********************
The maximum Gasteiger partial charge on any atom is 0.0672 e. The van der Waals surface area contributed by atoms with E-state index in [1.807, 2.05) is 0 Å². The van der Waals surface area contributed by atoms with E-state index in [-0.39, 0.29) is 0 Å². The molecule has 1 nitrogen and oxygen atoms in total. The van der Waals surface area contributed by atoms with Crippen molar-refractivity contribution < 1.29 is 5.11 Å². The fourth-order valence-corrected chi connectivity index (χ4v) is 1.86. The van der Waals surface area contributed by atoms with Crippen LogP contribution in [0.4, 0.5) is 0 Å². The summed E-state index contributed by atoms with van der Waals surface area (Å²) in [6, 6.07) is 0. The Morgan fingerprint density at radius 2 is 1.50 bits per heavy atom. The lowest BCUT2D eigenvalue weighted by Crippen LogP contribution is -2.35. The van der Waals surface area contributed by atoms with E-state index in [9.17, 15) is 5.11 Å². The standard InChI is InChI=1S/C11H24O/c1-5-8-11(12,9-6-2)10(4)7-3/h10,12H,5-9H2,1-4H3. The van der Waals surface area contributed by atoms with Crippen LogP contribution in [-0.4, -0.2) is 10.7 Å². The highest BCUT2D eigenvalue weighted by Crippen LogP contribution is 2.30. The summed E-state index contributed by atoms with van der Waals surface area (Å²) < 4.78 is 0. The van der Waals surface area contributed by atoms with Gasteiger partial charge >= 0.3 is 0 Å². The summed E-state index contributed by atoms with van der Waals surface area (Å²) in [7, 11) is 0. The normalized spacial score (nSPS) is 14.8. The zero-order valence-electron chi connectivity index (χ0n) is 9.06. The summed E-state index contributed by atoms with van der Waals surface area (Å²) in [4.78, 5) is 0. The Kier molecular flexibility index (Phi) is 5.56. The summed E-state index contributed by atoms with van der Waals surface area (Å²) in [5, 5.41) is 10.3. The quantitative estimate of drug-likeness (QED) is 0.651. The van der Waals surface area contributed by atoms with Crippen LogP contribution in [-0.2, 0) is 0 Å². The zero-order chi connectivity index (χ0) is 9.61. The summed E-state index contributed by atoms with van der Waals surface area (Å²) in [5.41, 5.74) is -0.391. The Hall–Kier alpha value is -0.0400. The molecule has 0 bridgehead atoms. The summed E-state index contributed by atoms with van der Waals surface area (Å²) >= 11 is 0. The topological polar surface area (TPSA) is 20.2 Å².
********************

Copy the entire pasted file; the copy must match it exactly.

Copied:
The maximum Gasteiger partial charge on any atom is 0.0672 e. The van der Waals surface area contributed by atoms with E-state index in [1.807, 2.05) is 0 Å². The van der Waals surface area contributed by atoms with E-state index in [-0.39, 0.29) is 0 Å². The molecule has 1 nitrogen and oxygen atoms in total. The van der Waals surface area contributed by atoms with Crippen molar-refractivity contribution < 1.29 is 5.11 Å². The fourth-order valence-corrected chi connectivity index (χ4v) is 1.86. The van der Waals surface area contributed by atoms with Crippen LogP contribution in [0.4, 0.5) is 0 Å². The summed E-state index contributed by atoms with van der Waals surface area (Å²) in [6, 6.07) is 0. The Morgan fingerprint density at radius 2 is 1.50 bits per heavy atom. The lowest BCUT2D eigenvalue weighted by Crippen LogP contribution is -2.35. The van der Waals surface area contributed by atoms with E-state index in [9.17, 15) is 5.11 Å². The standard InChI is InChI=1S/C11H24O/c1-5-8-11(12,9-6-2)10(4)7-3/h10,12H,5-9H2,1-4H3. The van der Waals surface area contributed by atoms with Crippen LogP contribution in [-0.4, -0.2) is 10.7 Å². The highest BCUT2D eigenvalue weighted by Crippen LogP contribution is 2.30. The summed E-state index contributed by atoms with van der Waals surface area (Å²) < 4.78 is 0. The van der Waals surface area contributed by atoms with Gasteiger partial charge >= 0.3 is 0 Å². The summed E-state index contributed by atoms with van der Waals surface area (Å²) in [7, 11) is 0. The normalized spacial score (nSPS) is 14.8. The zero-order valence-electron chi connectivity index (χ0n) is 9.06. The summed E-state index contributed by atoms with van der Waals surface area (Å²) in [4.78, 5) is 0. The Kier molecular flexibility index (Phi) is 5.56. The summed E-state index contributed by atoms with van der Waals surface area (Å²) in [5, 5.41) is 10.3. The quantitative estimate of drug-likeness (QED) is 0.651. The van der Waals surface area contributed by atoms with Crippen LogP contribution in [-0.2, 0) is 0 Å². The zero-order chi connectivity index (χ0) is 9.61. The summed E-state index contributed by atoms with van der Waals surface area (Å²) in [5.41, 5.74) is -0.391. The Hall–Kier alpha value is -0.0400. The molecule has 0 bridgehead atoms. The summed E-state index contributed by atoms with van der Waals surface area (Å²) >= 11 is 0. The topological polar surface area (TPSA) is 20.2 Å².